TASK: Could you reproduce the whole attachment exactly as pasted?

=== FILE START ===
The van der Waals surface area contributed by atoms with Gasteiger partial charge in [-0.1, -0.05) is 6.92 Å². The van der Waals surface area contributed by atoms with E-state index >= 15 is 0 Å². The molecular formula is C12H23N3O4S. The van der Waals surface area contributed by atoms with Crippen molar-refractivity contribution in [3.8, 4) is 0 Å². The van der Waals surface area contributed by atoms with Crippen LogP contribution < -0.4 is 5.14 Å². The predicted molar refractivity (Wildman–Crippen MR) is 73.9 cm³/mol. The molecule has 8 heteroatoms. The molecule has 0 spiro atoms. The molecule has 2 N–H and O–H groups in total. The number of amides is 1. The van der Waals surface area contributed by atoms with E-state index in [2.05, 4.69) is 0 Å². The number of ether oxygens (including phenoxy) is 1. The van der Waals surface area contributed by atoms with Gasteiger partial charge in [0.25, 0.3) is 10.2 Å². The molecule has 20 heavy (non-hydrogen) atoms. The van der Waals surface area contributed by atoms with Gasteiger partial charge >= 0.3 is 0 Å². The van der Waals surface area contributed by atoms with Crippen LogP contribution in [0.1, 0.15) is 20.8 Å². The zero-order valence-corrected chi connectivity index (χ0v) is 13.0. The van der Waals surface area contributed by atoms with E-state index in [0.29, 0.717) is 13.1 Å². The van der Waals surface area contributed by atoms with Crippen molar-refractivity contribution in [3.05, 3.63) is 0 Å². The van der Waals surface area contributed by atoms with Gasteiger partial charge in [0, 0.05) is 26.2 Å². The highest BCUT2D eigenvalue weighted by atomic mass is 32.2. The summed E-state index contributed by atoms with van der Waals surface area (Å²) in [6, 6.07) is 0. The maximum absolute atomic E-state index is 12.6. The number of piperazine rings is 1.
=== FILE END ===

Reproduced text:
The van der Waals surface area contributed by atoms with Gasteiger partial charge in [-0.1, -0.05) is 6.92 Å². The van der Waals surface area contributed by atoms with E-state index >= 15 is 0 Å². The molecular formula is C12H23N3O4S. The van der Waals surface area contributed by atoms with Crippen molar-refractivity contribution in [3.8, 4) is 0 Å². The van der Waals surface area contributed by atoms with Crippen LogP contribution < -0.4 is 5.14 Å². The predicted molar refractivity (Wildman–Crippen MR) is 73.9 cm³/mol. The molecule has 8 heteroatoms. The molecule has 0 spiro atoms. The molecule has 2 N–H and O–H groups in total. The number of amides is 1. The van der Waals surface area contributed by atoms with E-state index in [2.05, 4.69) is 0 Å². The number of ether oxygens (including phenoxy) is 1. The van der Waals surface area contributed by atoms with Gasteiger partial charge in [0.25, 0.3) is 10.2 Å². The molecule has 20 heavy (non-hydrogen) atoms. The van der Waals surface area contributed by atoms with Gasteiger partial charge >= 0.3 is 0 Å². The van der Waals surface area contributed by atoms with Crippen LogP contribution in [0.1, 0.15) is 20.8 Å². The zero-order valence-corrected chi connectivity index (χ0v) is 13.0. The van der Waals surface area contributed by atoms with E-state index in [0.29, 0.717) is 13.1 Å². The van der Waals surface area contributed by atoms with Crippen molar-refractivity contribution in [3.05, 3.63) is 0 Å². The van der Waals surface area contributed by atoms with Gasteiger partial charge in [0, 0.05) is 26.2 Å². The highest BCUT2D eigenvalue weighted by atomic mass is 32.2. The summed E-state index contributed by atoms with van der Waals surface area (Å²) in [6, 6.07) is 0. The maximum absolute atomic E-state index is 12.6. The number of piperazine rings is 1.